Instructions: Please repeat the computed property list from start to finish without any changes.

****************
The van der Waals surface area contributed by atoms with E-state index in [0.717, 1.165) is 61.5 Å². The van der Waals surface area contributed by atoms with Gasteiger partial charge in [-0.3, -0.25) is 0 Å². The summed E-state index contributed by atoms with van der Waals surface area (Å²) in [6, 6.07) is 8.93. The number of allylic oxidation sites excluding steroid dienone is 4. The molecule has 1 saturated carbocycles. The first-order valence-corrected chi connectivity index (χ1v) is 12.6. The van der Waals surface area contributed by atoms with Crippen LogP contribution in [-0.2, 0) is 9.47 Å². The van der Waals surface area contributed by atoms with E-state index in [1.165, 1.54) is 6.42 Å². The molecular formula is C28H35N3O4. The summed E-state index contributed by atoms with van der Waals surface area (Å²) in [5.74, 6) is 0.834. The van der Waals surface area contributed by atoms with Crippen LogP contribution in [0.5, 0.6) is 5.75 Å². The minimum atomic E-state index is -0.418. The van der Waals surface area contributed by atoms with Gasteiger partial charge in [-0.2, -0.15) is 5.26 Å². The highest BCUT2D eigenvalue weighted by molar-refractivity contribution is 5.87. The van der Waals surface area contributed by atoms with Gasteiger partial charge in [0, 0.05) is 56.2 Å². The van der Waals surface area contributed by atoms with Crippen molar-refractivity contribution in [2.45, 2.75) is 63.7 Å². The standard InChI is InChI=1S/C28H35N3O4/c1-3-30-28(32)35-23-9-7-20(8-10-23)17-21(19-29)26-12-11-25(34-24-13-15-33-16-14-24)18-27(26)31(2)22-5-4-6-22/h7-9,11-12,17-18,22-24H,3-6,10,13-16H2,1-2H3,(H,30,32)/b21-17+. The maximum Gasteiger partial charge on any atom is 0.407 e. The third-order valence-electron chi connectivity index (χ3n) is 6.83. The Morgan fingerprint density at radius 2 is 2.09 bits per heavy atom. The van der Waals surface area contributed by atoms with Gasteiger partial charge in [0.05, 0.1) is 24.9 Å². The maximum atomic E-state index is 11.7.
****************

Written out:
The van der Waals surface area contributed by atoms with E-state index in [0.717, 1.165) is 61.5 Å². The van der Waals surface area contributed by atoms with Gasteiger partial charge in [-0.3, -0.25) is 0 Å². The summed E-state index contributed by atoms with van der Waals surface area (Å²) in [6, 6.07) is 8.93. The number of allylic oxidation sites excluding steroid dienone is 4. The molecule has 1 saturated carbocycles. The first-order valence-corrected chi connectivity index (χ1v) is 12.6. The van der Waals surface area contributed by atoms with Crippen LogP contribution in [-0.2, 0) is 9.47 Å². The van der Waals surface area contributed by atoms with E-state index in [1.165, 1.54) is 6.42 Å². The molecular formula is C28H35N3O4. The summed E-state index contributed by atoms with van der Waals surface area (Å²) in [5.74, 6) is 0.834. The van der Waals surface area contributed by atoms with Crippen LogP contribution in [0.5, 0.6) is 5.75 Å². The minimum atomic E-state index is -0.418. The van der Waals surface area contributed by atoms with Gasteiger partial charge in [-0.2, -0.15) is 5.26 Å². The highest BCUT2D eigenvalue weighted by molar-refractivity contribution is 5.87. The van der Waals surface area contributed by atoms with Gasteiger partial charge in [0, 0.05) is 56.2 Å². The van der Waals surface area contributed by atoms with Crippen molar-refractivity contribution in [2.45, 2.75) is 63.7 Å². The standard InChI is InChI=1S/C28H35N3O4/c1-3-30-28(32)35-23-9-7-20(8-10-23)17-21(19-29)26-12-11-25(34-24-13-15-33-16-14-24)18-27(26)31(2)22-5-4-6-22/h7-9,11-12,17-18,22-24H,3-6,10,13-16H2,1-2H3,(H,30,32)/b21-17+. The maximum Gasteiger partial charge on any atom is 0.407 e. The third-order valence-electron chi connectivity index (χ3n) is 6.83. The Morgan fingerprint density at radius 2 is 2.09 bits per heavy atom. The van der Waals surface area contributed by atoms with Gasteiger partial charge in [0.05, 0.1) is 24.9 Å². The maximum atomic E-state index is 11.7.